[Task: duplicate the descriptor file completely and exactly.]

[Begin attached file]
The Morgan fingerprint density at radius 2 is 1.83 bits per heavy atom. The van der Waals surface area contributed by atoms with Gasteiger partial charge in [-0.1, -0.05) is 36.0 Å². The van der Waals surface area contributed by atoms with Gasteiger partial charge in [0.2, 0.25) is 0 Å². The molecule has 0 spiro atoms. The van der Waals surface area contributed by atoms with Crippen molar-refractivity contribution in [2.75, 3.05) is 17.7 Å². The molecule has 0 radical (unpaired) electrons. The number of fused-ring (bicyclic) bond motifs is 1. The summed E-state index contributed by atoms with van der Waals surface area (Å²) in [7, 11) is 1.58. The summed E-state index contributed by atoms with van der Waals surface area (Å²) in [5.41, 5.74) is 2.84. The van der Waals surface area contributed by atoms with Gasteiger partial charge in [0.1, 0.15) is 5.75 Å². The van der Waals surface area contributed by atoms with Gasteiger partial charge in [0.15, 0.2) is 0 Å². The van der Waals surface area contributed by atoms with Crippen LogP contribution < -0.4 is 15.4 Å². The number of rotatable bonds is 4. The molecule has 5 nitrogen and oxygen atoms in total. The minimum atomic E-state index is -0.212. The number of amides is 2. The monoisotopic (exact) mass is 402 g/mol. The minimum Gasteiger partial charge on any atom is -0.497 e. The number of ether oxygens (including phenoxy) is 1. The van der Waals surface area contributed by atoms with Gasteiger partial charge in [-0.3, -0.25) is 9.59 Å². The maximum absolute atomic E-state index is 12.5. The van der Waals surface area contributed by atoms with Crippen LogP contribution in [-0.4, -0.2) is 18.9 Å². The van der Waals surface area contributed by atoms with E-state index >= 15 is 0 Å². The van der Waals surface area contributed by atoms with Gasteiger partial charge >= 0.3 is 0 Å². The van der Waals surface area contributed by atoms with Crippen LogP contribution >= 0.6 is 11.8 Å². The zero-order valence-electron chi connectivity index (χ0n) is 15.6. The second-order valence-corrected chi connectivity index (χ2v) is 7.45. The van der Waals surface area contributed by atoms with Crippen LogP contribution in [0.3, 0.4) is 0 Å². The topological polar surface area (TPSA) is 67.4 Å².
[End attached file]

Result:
The Morgan fingerprint density at radius 2 is 1.83 bits per heavy atom. The van der Waals surface area contributed by atoms with Gasteiger partial charge in [-0.1, -0.05) is 36.0 Å². The van der Waals surface area contributed by atoms with Gasteiger partial charge in [0.2, 0.25) is 0 Å². The molecule has 0 spiro atoms. The van der Waals surface area contributed by atoms with Crippen molar-refractivity contribution in [2.75, 3.05) is 17.7 Å². The molecule has 0 radical (unpaired) electrons. The number of fused-ring (bicyclic) bond motifs is 1. The summed E-state index contributed by atoms with van der Waals surface area (Å²) in [7, 11) is 1.58. The summed E-state index contributed by atoms with van der Waals surface area (Å²) in [5.41, 5.74) is 2.84. The van der Waals surface area contributed by atoms with Gasteiger partial charge in [0.1, 0.15) is 5.75 Å². The van der Waals surface area contributed by atoms with Gasteiger partial charge in [0.15, 0.2) is 0 Å². The van der Waals surface area contributed by atoms with Crippen LogP contribution < -0.4 is 15.4 Å². The number of rotatable bonds is 4. The molecule has 5 nitrogen and oxygen atoms in total. The minimum atomic E-state index is -0.212. The number of amides is 2. The monoisotopic (exact) mass is 402 g/mol. The minimum Gasteiger partial charge on any atom is -0.497 e. The number of ether oxygens (including phenoxy) is 1. The van der Waals surface area contributed by atoms with Gasteiger partial charge in [-0.3, -0.25) is 9.59 Å². The maximum absolute atomic E-state index is 12.5. The van der Waals surface area contributed by atoms with Crippen LogP contribution in [-0.4, -0.2) is 18.9 Å². The van der Waals surface area contributed by atoms with E-state index >= 15 is 0 Å². The van der Waals surface area contributed by atoms with Gasteiger partial charge >= 0.3 is 0 Å². The van der Waals surface area contributed by atoms with Crippen LogP contribution >= 0.6 is 11.8 Å². The zero-order valence-electron chi connectivity index (χ0n) is 15.6. The second-order valence-corrected chi connectivity index (χ2v) is 7.45. The van der Waals surface area contributed by atoms with Crippen LogP contribution in [0.3, 0.4) is 0 Å². The topological polar surface area (TPSA) is 67.4 Å².